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What do we tell the children?

no guns allowed
no guns allowed
Calvin J II

The killing of eight year old Jakari Pearson on July 30 2014, while he slept in his bed in a townhouse complex in the City of Detroit has disheartened me to the point of human suffering. Kamiya Gross, the two year old Inkster toddler who was shot point blank in the head in front of her father only adds to my befuddled lack of comprehension over the gun violence in our country.

There are so many mixed messages in our society that are confusing when it comes to killings, murders, violence, and guns. Americans have the right “to bear arms”, but to what degree? Currently, the right to bear arms has extended to openly carrying firearms in some restaurants, banks and on residential streets.

It is no secret that guns were used to subdue and eliminate Native Americans in order for the Settlers to seize their land. Likewise, guns today are still used to subdue, eliminate and destroy whatever is targeted.

Shot to kill

Chicago is struggling with a death toll that puts them on the map with Detroit as a murder capital. However, these two cities are not alone in their arm’s race.

The massacre at Sandy Hook took the lives of over twenty people, most being children, by the hands of a very mentally disturbed man who stormed the school with a high powered weapon. In a recent interview with a Fox news affiliate, the father of the Sandy Hook murderer said that he wished his son had never been born.

Rampage shootings in Colorado, California and other states makes this arm’s race a national epidemic. A recent comment (July 30, 2014) in the Associated Press indicated that shootings in Detroit are so commonplace that they are no longer shocking. On the contrary, shootings are common place in America, not just Detroit.

When we hear of a rampage shooting in America, most of us listen to the details, shake our heads, and finish our evening meals. Figuratively speaking, disgust might fill our plates but we keep on eating.

Gun advocates profess that firearms protect our homes. Maybe. Currently, there is a trial going on in Wayne County where a 55 year old homeowner felt threatened by a female intruder on his front porch. He took aim, shot, and 19 year old Renisha McBride was dead in an instant. The defendant, Theodore Wafter, is on trial for McBride’s murder.

Trayvon Martin was allegedly killed because George Zimmerman was protecting his community.

This year, Elliott Rodgers killed six people in Santa Barbara, California, after posting messages on social media that he was tired of being rejected by females.

On Jan. 8, 2011 Congresswoman Gabrielle Gifford of Arizona was shot in the head when an assailant opened fire outside a grocery store during a meeting with constituents, killing six people and wounding 13 others. Congresswoman Gifford lived, but her career ended due to her injuries.

Guns, guns, and more guns

Our lawmakers are the most fickle of the whole bunch. When rampage shootings occur our legislators immediately call for stricter gun control laws. Politicians condemn the shootings and when the furor dies down its business as usual. During a political campaign politicians promise to decrease violence and if the candidate is elected for public office, the violence level remains unchanged.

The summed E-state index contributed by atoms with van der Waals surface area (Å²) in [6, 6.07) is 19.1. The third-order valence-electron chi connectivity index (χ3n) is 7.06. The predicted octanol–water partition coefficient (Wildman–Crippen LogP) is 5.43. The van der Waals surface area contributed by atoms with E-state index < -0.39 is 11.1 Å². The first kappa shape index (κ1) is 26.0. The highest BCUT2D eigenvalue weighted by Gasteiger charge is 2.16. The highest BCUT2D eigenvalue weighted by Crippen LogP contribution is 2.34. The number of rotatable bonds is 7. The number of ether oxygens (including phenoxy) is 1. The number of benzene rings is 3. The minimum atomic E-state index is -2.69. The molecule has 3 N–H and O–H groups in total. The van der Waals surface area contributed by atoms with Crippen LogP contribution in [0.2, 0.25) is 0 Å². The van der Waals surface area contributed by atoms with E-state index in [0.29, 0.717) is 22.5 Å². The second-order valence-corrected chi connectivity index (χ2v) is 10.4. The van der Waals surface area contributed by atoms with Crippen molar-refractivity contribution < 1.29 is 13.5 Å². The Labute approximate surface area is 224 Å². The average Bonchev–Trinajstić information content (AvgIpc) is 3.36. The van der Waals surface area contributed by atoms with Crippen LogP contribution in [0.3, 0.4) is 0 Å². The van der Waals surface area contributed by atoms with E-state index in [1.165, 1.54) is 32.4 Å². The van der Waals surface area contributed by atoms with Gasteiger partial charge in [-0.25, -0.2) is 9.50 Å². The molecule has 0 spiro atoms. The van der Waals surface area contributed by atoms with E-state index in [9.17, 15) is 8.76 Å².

The pro-gun control super PAC known as Americans for Responsible Solutions and the National Rifle Association (NRA) will continue to support and advocate for their cause. These groups are big contributors to political campaigns and they profess to maintain the American way of life.

It is blatantly obvious that guns are available to anyone who wants one. The recipient can be a gang member with felony charges, or someone who had demonstrated anger against a portion of society, or a person with a score to settle, or even a person who is mentally unstable.

All things considered, guns are here to stay. Incidentally, this article does not attempt to call for actions to stop gun violence, nor is this writer attempting to re-trial the shooters in the court of public opinion or hold the government accountable. The sheer number of people affected by gun violence is not at issue here either; but rather, what do we tell the children?

Should we tell them that people get mad and kill others because they…, or can we tell them that guns are a way of life and we use them to…, or, that one day you may see your friend get shot but do not fret because… People, we need to formulate some plausible answers in case our children do not understand why gun violence took their 2nd grade classmate way too soon.

The hardest thing I ever had to endure was watching a third grader cry because his daddy was killed by gun violence and he just wanted his daddy back. The youngster was inconsolable and I was disillusioned. I did not have an answer for him, but he did not ask me why.

No guns allowed

I will let you in on a little secret. I have lived in the City of Detroit all of my life. I have lived on the Eastside and Westside, and I have never held a gun in my hand. Never.

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